The Letters Of Telios De Lorca
The Letters Of Telios De Lorca – Which so far shows that “being so convertible with intelligibility is such an important idea for Platonic thought [that] disappeared with the rise of nominalism” (as a friend who understands it better said).
Despite the differences in expression, the structure of participation, implying both transcendence and immanence, remains the same in Plato, Plotinus, Proclus, and Dionysius: one and the same term is present in many different things and as that which is the same in all. of them (immanent), is other than and unconditioned by all of them (transcendent). But if all the determinations of all things are the presence of God in them, then God is not merely “in all things,” as if he were in something other than himself. Rather, God is the entire content of reality, “all in all things.” God “is all things as the cause of all things, and holds together and stores in himself all the principles, all the limits of all beings.” The various features, characters, or natures, the determinations found in a thing, constitute the whole intelligible content of that thing, all that is in it for the mind to encounter. And since to be is to be intelligible, things themselves form the whole. A being can be nothing but the sum total of its intelligible determinations, down to the smallest details, which is this particular thing and no other. The divine processions are therefore “in” all things, not as contained in anything other than themselves, but as constituting their entire content. God is the “cause” of all things and is therefore subject to all names, for the whole intelligible content of all things, and thus the whole of reality, is nothing but the distinguished presence of God.
The Letters Of Telios De Lorca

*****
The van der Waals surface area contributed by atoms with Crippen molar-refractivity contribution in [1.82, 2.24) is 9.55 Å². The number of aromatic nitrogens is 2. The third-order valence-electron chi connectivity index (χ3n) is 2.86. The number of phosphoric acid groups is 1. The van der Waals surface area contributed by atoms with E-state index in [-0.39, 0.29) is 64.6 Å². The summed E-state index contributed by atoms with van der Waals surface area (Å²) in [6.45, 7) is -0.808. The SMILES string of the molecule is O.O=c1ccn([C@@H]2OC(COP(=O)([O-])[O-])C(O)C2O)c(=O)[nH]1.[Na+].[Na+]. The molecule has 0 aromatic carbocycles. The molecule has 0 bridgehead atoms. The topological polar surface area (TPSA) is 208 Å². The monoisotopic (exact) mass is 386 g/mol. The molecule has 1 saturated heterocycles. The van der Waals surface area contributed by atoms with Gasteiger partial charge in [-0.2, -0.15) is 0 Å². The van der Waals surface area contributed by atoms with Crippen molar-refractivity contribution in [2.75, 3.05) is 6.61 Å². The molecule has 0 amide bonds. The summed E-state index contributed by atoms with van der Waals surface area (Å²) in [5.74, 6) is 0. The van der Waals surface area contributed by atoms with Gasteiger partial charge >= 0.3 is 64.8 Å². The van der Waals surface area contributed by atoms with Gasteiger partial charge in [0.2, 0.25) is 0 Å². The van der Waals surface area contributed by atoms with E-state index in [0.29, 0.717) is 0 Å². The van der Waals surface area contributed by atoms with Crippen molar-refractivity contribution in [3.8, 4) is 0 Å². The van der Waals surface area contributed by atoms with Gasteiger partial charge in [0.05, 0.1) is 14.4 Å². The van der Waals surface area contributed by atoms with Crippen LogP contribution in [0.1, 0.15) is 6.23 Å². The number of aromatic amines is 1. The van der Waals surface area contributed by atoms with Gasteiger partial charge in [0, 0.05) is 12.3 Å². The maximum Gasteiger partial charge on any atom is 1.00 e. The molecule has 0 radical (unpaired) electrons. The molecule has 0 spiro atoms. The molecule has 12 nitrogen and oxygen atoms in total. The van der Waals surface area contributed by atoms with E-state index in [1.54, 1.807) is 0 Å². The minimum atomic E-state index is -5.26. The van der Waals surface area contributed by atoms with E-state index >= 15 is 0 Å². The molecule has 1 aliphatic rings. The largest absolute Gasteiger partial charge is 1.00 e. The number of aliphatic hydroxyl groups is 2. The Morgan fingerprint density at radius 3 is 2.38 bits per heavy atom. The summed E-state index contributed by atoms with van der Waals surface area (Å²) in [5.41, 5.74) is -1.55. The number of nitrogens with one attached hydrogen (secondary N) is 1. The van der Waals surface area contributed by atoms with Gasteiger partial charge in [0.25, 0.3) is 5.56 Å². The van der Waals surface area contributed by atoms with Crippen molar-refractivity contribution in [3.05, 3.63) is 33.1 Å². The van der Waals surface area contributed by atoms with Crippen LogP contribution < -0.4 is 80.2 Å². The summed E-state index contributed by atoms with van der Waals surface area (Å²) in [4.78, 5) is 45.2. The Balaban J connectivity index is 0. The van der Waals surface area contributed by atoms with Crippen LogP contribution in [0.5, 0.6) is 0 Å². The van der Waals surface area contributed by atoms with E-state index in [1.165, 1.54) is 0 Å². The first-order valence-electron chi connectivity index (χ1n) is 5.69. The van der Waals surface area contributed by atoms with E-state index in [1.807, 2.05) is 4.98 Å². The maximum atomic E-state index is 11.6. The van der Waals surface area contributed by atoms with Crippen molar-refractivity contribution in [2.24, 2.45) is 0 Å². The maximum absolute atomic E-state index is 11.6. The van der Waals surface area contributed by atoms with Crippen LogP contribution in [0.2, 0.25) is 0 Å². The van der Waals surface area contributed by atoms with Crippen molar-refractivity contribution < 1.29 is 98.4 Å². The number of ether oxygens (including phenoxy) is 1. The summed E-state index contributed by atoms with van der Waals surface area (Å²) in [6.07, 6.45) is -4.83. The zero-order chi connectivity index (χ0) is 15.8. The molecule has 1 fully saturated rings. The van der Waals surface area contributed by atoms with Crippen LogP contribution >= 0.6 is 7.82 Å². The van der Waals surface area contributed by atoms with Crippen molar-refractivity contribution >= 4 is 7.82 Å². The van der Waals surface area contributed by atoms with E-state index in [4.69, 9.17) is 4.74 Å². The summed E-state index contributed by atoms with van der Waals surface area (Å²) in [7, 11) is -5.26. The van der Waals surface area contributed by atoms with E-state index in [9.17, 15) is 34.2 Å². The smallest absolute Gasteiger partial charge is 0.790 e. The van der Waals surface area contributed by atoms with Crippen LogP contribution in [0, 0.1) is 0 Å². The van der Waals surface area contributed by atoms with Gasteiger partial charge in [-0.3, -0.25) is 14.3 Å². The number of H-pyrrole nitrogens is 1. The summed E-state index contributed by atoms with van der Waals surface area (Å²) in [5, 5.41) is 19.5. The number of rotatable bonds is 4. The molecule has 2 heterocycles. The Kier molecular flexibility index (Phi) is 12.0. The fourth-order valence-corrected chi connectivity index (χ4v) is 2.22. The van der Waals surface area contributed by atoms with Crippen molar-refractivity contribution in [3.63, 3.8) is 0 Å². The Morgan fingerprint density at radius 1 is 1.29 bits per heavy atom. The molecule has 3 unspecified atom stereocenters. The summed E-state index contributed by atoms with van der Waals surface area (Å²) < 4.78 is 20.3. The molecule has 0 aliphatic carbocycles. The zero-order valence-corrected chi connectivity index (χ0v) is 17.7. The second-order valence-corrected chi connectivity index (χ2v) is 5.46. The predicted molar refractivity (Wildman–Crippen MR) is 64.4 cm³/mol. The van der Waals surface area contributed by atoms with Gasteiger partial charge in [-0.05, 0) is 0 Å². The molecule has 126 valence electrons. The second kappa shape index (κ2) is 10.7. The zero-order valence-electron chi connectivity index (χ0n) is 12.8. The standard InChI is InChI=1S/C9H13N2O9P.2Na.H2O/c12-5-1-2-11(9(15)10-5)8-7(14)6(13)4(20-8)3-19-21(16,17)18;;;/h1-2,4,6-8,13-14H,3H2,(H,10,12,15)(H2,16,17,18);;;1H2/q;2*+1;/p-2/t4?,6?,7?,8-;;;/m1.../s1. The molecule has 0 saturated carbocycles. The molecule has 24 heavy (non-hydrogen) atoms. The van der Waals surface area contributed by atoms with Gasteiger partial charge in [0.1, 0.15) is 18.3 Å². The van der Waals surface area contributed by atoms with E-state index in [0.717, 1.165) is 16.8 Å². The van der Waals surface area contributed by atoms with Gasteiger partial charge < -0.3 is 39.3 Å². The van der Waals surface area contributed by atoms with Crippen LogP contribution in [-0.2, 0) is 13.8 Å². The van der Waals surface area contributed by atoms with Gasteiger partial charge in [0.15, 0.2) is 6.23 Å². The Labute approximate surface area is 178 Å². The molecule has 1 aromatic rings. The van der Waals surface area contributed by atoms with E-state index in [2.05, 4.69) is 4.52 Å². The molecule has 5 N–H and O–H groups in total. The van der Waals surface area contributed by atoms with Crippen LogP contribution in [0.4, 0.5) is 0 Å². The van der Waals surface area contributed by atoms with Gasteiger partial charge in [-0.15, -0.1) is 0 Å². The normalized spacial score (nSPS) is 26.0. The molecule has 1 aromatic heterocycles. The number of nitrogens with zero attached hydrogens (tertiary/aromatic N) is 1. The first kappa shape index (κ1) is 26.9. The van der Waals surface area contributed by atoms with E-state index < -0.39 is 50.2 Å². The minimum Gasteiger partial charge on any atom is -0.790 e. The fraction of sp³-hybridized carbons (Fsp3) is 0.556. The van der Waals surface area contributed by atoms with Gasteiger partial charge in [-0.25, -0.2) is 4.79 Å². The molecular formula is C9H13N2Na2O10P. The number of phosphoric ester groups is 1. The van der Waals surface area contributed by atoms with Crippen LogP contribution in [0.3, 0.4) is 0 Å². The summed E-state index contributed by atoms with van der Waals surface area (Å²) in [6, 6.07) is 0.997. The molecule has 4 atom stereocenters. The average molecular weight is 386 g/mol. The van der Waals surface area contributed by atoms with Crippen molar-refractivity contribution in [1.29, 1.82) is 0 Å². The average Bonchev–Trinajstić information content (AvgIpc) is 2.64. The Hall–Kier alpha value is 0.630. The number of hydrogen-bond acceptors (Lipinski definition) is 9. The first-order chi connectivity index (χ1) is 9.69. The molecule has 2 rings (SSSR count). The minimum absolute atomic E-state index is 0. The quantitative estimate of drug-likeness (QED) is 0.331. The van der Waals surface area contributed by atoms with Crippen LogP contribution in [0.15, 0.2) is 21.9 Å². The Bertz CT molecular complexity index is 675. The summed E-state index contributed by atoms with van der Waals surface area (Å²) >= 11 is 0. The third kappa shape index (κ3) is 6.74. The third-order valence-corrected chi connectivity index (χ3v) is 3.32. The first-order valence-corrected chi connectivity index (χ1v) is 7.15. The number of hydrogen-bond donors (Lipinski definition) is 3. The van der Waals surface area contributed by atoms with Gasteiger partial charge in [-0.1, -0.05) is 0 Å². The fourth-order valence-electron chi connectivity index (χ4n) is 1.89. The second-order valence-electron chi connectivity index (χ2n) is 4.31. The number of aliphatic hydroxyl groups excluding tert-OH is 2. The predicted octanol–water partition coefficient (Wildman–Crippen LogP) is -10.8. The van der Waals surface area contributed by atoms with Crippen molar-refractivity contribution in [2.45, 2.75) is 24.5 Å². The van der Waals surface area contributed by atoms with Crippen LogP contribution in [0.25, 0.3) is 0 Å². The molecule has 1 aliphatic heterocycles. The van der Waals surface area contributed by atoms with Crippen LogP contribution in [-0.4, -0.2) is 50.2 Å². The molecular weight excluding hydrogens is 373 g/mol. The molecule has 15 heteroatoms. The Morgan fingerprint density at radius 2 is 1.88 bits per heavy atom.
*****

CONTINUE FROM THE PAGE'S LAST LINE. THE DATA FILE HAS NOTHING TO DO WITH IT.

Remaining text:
God is “the illumination of the illumined, and the principle of perfection of the perfect, and the principle of deification of the deified, and the simplicity of the simplified, and the unity of the united… and, simply put, the life of living things and the being of beings.” He is present to all beings as a being, a universal character common to all beings in that they are beings: God “neither was, nor will be, nor will be, will not be, nor will be; rather it is not. But he is being.” Similarly, he is present to all living things as life, the universal determination which is living things as opposed to inanimate things. But the determining, constitutive divine presence is not limited to such sublime attributes as being and life, but includes all the features of each thing which constitute it as that distinct thing, as itself, and therefore as a being. …Here these ‘paradigms’ or logoi contained indiscriminately in God are expressly designated as the defining or determining principles which make beings to be. God is thus present in every being as its determining or defining logos, which it is itself and so it is. All the features of all things are therefore God—in them—and makes them by making them what they are, so that God is not merely being in beings and life in living things, but “all things in all things.” This constitutive presence of God in all things is what Dionysius variously calls “powers,” “participations,” “processes,” “providences,” “manifestations,” or “ distribution” of God. All these expressions o they point to God’s causal presence.